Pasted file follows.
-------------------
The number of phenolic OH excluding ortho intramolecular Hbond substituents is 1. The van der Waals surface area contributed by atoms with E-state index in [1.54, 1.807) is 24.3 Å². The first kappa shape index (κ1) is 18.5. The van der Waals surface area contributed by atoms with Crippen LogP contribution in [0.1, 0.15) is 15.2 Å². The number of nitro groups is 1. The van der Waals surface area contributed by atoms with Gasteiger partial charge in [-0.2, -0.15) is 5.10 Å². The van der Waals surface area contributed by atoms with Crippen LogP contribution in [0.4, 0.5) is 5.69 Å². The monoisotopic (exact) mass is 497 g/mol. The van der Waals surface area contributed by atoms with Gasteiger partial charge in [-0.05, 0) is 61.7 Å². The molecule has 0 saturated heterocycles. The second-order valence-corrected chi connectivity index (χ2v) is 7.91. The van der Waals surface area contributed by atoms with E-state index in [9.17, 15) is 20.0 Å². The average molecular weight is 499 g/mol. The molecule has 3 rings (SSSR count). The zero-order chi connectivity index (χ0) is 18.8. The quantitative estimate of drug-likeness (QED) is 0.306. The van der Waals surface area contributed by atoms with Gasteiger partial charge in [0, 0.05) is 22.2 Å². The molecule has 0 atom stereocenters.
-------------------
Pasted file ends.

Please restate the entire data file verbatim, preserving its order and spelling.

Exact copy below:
The number of phenolic OH excluding ortho intramolecular Hbond substituents is 1. The van der Waals surface area contributed by atoms with E-state index in [1.54, 1.807) is 24.3 Å². The first kappa shape index (κ1) is 18.5. The van der Waals surface area contributed by atoms with Crippen LogP contribution in [0.1, 0.15) is 15.2 Å². The number of nitro groups is 1. The van der Waals surface area contributed by atoms with Gasteiger partial charge in [-0.2, -0.15) is 5.10 Å². The van der Waals surface area contributed by atoms with Crippen LogP contribution in [0.4, 0.5) is 5.69 Å². The monoisotopic (exact) mass is 497 g/mol. The van der Waals surface area contributed by atoms with Gasteiger partial charge in [-0.05, 0) is 61.7 Å². The molecule has 0 saturated heterocycles. The second-order valence-corrected chi connectivity index (χ2v) is 7.91. The van der Waals surface area contributed by atoms with E-state index in [9.17, 15) is 20.0 Å². The average molecular weight is 499 g/mol. The molecule has 3 rings (SSSR count). The zero-order chi connectivity index (χ0) is 18.8. The quantitative estimate of drug-likeness (QED) is 0.306. The van der Waals surface area contributed by atoms with Gasteiger partial charge in [0, 0.05) is 22.2 Å². The molecule has 0 atom stereocenters.